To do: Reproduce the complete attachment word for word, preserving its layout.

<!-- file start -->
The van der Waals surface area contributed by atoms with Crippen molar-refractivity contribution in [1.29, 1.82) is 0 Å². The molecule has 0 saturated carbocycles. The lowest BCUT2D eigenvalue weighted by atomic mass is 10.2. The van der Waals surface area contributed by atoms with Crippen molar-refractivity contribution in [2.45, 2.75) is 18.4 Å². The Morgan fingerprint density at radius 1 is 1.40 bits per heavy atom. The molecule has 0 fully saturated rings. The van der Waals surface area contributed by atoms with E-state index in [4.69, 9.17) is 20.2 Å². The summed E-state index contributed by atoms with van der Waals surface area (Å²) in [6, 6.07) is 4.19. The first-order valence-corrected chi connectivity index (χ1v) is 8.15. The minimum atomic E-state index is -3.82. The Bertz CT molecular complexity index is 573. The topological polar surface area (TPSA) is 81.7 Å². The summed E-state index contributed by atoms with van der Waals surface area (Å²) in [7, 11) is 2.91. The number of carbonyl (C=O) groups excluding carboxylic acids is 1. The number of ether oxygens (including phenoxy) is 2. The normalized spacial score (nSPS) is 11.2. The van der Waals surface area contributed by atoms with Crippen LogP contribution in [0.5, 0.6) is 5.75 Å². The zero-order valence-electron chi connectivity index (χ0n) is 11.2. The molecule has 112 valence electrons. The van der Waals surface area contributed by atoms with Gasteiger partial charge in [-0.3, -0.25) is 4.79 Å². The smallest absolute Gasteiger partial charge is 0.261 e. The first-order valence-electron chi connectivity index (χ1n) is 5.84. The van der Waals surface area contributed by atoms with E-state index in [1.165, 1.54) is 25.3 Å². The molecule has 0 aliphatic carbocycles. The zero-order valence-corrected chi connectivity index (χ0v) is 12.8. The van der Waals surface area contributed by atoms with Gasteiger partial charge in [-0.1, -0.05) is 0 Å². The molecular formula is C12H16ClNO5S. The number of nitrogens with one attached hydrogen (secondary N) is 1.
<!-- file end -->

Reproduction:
The van der Waals surface area contributed by atoms with Crippen molar-refractivity contribution in [1.29, 1.82) is 0 Å². The molecule has 0 saturated carbocycles. The lowest BCUT2D eigenvalue weighted by atomic mass is 10.2. The van der Waals surface area contributed by atoms with Crippen molar-refractivity contribution in [2.45, 2.75) is 18.4 Å². The Morgan fingerprint density at radius 1 is 1.40 bits per heavy atom. The molecule has 0 fully saturated rings. The van der Waals surface area contributed by atoms with E-state index in [4.69, 9.17) is 20.2 Å². The summed E-state index contributed by atoms with van der Waals surface area (Å²) in [6, 6.07) is 4.19. The first-order valence-corrected chi connectivity index (χ1v) is 8.15. The minimum atomic E-state index is -3.82. The Bertz CT molecular complexity index is 573. The topological polar surface area (TPSA) is 81.7 Å². The summed E-state index contributed by atoms with van der Waals surface area (Å²) in [7, 11) is 2.91. The number of carbonyl (C=O) groups excluding carboxylic acids is 1. The number of ether oxygens (including phenoxy) is 2. The normalized spacial score (nSPS) is 11.2. The van der Waals surface area contributed by atoms with Crippen LogP contribution in [0.5, 0.6) is 5.75 Å². The zero-order valence-electron chi connectivity index (χ0n) is 11.2. The molecule has 112 valence electrons. The van der Waals surface area contributed by atoms with Gasteiger partial charge in [-0.3, -0.25) is 4.79 Å². The smallest absolute Gasteiger partial charge is 0.261 e. The first-order valence-electron chi connectivity index (χ1n) is 5.84. The van der Waals surface area contributed by atoms with E-state index in [1.165, 1.54) is 25.3 Å². The molecule has 0 aliphatic carbocycles. The zero-order valence-corrected chi connectivity index (χ0v) is 12.8. The van der Waals surface area contributed by atoms with Gasteiger partial charge in [-0.1, -0.05) is 0 Å². The molecular formula is C12H16ClNO5S. The number of nitrogens with one attached hydrogen (secondary N) is 1.